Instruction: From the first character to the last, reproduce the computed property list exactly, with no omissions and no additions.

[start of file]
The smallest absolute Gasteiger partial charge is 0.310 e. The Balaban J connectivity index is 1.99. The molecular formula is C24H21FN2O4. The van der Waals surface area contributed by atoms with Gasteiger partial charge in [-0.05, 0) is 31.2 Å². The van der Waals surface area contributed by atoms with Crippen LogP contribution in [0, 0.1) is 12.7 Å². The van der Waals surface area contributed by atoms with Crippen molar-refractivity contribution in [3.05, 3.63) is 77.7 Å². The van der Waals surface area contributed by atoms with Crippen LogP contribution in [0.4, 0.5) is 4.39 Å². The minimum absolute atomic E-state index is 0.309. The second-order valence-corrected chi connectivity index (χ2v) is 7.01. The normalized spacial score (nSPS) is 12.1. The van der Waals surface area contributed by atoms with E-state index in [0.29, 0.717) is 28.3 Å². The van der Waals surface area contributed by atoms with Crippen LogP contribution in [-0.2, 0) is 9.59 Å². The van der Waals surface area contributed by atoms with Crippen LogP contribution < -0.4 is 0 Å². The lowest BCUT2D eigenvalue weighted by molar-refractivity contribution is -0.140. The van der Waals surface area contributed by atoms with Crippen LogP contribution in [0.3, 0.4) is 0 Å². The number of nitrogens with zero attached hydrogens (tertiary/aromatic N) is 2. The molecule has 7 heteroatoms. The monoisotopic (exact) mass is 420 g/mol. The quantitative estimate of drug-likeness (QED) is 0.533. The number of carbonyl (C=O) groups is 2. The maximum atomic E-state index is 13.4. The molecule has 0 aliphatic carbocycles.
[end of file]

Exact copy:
The smallest absolute Gasteiger partial charge is 0.310 e. The Balaban J connectivity index is 1.99. The molecular formula is C24H21FN2O4. The van der Waals surface area contributed by atoms with Gasteiger partial charge in [-0.05, 0) is 31.2 Å². The van der Waals surface area contributed by atoms with Crippen LogP contribution in [0, 0.1) is 12.7 Å². The van der Waals surface area contributed by atoms with Crippen molar-refractivity contribution in [3.05, 3.63) is 77.7 Å². The van der Waals surface area contributed by atoms with Crippen LogP contribution in [0.4, 0.5) is 4.39 Å². The minimum absolute atomic E-state index is 0.309. The second-order valence-corrected chi connectivity index (χ2v) is 7.01. The normalized spacial score (nSPS) is 12.1. The van der Waals surface area contributed by atoms with E-state index in [0.29, 0.717) is 28.3 Å². The van der Waals surface area contributed by atoms with Crippen LogP contribution in [-0.2, 0) is 9.59 Å². The van der Waals surface area contributed by atoms with Crippen LogP contribution < -0.4 is 0 Å². The lowest BCUT2D eigenvalue weighted by molar-refractivity contribution is -0.140. The van der Waals surface area contributed by atoms with Crippen LogP contribution in [0.3, 0.4) is 0 Å². The number of nitrogens with zero attached hydrogens (tertiary/aromatic N) is 2. The molecule has 7 heteroatoms. The monoisotopic (exact) mass is 420 g/mol. The quantitative estimate of drug-likeness (QED) is 0.533. The number of carbonyl (C=O) groups is 2. The maximum atomic E-state index is 13.4. The molecule has 0 aliphatic carbocycles.